Edited by Othen, Apr 17 2018, 02:37 PM.
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Othen
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Knight
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I'm pretty pleased with my modifications to the small CCM. I took it out for a green lane ride from Geddington to Brigstock today - a muddy track (just) passable to tractors - and it generally kept up with my mate's 310cc Husqvarna both on and off off road.
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Othen
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Knight
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Posted Image

About 10km on the Peddars Way in Norfolk exposed some serious limitations in the original (Chinese CST) knobblies today - it had rained heavily overnight and grip was very poor off road. The tyres have lasted 3,800 km (the speedo is switchable between MPH/KPH, but the odometer is in km) and hardly look worn at all, so they mist be a really hard compound for off road tyres. The CST tyres are pretty good on the road (the bike hit 70 MPH briefly on the dual carriageway near Swaffham on the way home and things were more or less under control, which was nice), but I think I'm going to have to fork out a little more for some proper tyres.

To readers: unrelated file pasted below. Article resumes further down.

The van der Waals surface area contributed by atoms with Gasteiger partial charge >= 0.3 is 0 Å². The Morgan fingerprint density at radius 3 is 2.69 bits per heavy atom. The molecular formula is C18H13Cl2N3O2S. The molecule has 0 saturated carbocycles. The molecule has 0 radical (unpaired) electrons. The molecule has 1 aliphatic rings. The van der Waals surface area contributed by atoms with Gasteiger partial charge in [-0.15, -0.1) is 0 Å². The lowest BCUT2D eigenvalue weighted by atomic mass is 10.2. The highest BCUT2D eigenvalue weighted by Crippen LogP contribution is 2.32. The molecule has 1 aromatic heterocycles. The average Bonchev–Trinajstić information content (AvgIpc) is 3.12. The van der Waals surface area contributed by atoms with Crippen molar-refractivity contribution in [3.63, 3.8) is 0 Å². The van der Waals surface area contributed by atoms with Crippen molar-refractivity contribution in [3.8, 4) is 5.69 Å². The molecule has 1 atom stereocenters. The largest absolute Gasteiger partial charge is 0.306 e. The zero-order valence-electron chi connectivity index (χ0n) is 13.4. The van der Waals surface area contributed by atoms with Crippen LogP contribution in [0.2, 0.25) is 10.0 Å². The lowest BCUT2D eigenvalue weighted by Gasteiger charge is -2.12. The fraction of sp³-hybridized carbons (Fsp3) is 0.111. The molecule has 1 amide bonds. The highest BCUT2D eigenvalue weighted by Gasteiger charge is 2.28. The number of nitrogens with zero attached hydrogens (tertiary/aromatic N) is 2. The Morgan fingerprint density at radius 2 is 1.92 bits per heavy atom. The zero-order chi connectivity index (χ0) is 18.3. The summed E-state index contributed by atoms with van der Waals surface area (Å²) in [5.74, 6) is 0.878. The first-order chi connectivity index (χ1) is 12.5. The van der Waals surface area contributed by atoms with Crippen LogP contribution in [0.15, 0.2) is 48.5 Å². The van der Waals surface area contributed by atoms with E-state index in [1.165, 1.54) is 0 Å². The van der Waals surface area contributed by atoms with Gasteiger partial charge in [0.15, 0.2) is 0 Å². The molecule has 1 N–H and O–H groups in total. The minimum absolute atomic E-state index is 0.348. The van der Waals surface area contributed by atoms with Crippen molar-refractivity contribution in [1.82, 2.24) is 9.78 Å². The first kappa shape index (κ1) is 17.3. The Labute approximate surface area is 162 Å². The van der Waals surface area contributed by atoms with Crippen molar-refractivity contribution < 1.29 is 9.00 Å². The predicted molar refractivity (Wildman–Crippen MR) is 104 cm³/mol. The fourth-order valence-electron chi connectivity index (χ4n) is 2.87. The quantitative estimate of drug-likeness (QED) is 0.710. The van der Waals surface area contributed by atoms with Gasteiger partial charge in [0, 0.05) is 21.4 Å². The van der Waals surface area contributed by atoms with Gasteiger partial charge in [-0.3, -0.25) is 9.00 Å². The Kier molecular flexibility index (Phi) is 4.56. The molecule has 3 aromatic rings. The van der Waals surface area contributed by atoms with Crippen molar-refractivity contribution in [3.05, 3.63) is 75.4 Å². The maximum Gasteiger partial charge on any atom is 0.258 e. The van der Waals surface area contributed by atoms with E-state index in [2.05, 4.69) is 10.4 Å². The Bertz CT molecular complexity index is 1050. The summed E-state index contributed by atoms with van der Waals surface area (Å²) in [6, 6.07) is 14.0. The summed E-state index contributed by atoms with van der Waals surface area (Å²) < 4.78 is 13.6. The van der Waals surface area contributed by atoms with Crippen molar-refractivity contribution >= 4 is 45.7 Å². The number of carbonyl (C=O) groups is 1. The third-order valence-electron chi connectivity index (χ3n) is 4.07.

Michelin AC10 looks like the best choice and are only 75/pair delivered - I suppose that still makes it a cheap bike for what it is.
Edited by Othen, Apr 26 2018, 06:06 PM.
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Othen
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Knight
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The latest carburettor settings are:
pilot: #38
main: #120
needle: notch #4

The bike seems just about right now: easy to start (with the electric boot), good mid-range and top end. A couple of spare pilot jets I'd ordered (#42 and #48) arrived in the mail the other day. I think I'll swap out the #38 for the #42 and so get the air screw in the middle of the optimum adjustment range (it is 3 turns out at the moment - which is fine and the bike runs well, but the #42 should bring that inside the 1-2 turns range where it is supposed to be). I know, this is a bit obsessive.

The 50t rear sprocket arrived in today's mail - I'll put it on tomorrow and see how that suits the bike. I think I'll probably use the CCM mostly off road, so it should be an improvement. As long as it can maintain 60MPH on the road that will be acceptable (70 is a bit fast with knobblies).
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Othen
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Knight
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I fitted the 50t rear sprocket (from a CRF 230 - all the parts seem to fit exactly), plus a new chain of course (needs 112 links with the new sprocket).
Posted Image

Off road the bike is far better, first to third are really good ratios for woodland trails. I gave it a brief spin along the country road close to the cabin and it still does just over 60MPH (it was a wet day), which is perfectly acceptable. All in all a good result.

Posted Image

All the bike needs now is some proper knobblies (arriving next Tuesday) and the project will be complete (well, it might never be complete ...).